The first suggestion is astonishing. Armed persons are more likely to be kidnapped? Armed convoys are more likely to be attacked? If there is any lesson that should have been learned in fighting the mufsidoon, it is that they prefer unarmed targets. They prefer them very much.

As to the second reason, it is wise to have clear guidelines, and to enforce them. If such guidelines don't exist, they should be created and enforced. Making the contractors into hostages to the goodwill of guerrillas and terrorists is not the answer.

The third reason is the kind of thing that ought to be addressed through legislation or contract bargaining. Here's a proposed negotiating point: an insurance company is much less likely to have to pay out a death benefit for these contractors if the contractors aren't asked to walk unarmed through a war zone filled with people who consider kidnapping and killing American citizens to be a prime tactic.

There is hope:
Lee said the proposed rule could change, depending on contractor reaction. The official comment period ends in late May, but there is no timetable for a final regulation. In the meantime, some contractors are carrying guns.
The rule can be read here. Comments may be directed via the DPAP website. The proposal in question is "Contractors Accompanying a Force Deployed." The rule does create an exception whereby combatant commanders may, on their personal authority, issue government-owned arms to contractors if they feel it is absolutely necessary. As with all such bureaucratic "exceptions," of course, the tendency will be not to make the exception--if you follow the rule you are protected by the institution if there is a tragedy, but anyone who breaks the rule is personally responsible. Bureaucracies (of which the military is certainly one) tend to be risk averse for that reason.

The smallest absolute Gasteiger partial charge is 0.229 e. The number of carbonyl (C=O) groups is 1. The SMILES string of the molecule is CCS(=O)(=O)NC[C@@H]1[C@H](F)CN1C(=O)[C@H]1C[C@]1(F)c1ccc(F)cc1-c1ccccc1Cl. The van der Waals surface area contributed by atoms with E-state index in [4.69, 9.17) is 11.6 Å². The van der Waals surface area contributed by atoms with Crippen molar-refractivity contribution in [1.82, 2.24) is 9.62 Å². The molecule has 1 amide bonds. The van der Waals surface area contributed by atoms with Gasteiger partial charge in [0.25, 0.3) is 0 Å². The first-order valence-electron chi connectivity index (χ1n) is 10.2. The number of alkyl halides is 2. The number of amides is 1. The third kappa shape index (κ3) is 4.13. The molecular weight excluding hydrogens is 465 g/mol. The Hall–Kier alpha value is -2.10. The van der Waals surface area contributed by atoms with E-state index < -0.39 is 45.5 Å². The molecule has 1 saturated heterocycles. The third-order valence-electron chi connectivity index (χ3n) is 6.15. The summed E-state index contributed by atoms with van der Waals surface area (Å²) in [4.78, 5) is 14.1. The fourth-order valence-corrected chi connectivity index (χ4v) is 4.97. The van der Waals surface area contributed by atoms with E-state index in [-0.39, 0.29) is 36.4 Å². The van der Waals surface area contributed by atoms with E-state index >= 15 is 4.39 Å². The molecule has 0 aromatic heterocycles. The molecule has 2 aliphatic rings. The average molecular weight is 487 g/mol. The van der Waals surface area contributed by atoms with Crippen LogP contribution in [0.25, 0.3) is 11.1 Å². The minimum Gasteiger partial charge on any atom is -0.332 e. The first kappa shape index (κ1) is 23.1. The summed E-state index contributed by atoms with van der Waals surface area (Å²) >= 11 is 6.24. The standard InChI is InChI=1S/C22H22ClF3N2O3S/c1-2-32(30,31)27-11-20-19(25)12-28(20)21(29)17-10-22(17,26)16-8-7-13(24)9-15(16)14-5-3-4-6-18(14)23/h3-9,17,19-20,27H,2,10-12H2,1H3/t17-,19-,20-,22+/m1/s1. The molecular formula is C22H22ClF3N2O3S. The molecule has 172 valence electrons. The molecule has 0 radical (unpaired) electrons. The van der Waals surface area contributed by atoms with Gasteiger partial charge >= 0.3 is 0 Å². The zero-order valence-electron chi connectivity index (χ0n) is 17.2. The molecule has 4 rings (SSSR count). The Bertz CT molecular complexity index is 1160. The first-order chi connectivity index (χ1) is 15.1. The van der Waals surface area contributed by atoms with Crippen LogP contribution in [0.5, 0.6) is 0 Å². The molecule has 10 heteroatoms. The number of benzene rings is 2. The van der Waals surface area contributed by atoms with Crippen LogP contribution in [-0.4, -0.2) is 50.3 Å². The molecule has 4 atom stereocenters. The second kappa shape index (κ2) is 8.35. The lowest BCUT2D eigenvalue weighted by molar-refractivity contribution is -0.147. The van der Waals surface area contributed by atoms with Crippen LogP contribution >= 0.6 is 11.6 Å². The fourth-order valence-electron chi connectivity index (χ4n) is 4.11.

This risk aversion puts brave men at terrible risk, and will make it harder to find such contractors in the first place. Please do what you can to help protect these men, and the interests of the Republic.

UPDATE: IraqNow has a post up on this topic. He suggests some additional measures that might be mentioned in the public comments:
The measure is supported by Kellogg, Brown and Root officials, who argue that they'll lose insurance coverage on employees when they pick up weapons.... The insurance for the workers is a nonissue. They can be adopted into the same risk pool as American servicemen, and pay SGLI premiums--probably elevated premiums, to reflect the brief time of their service in Iraq (military personnel pay premiums during peacetime and wartime as well, spreading the risk out over many years), but that can be figured out by actuaries, and the cost passed on to the US government.

The liability factor for Halliburton is a slightly more difficult issue. If they allow their contractors to carry firearms, over the objections of retarded bean counters in air conditioned offices who have no conception what the risk tradeoffs are in Iraq, then they potentially expose themselves directly to bank-breaking lawsuits on the part of aggrieved families.

Hey--ever hear of purchasing a rider?

Ever heard of reinsurance?

And if the insurance industry gives them a hard time, Insurance regulators could weigh in and force the issue.

It wouldn't be that hard, since supporters of the bill are proposing that we create an additional layer of expense to hire private security firms to protect KBR convoys. And presumeably someone insures them.
Fusileer Pundit also has a post, as does A Collection of Thoughts.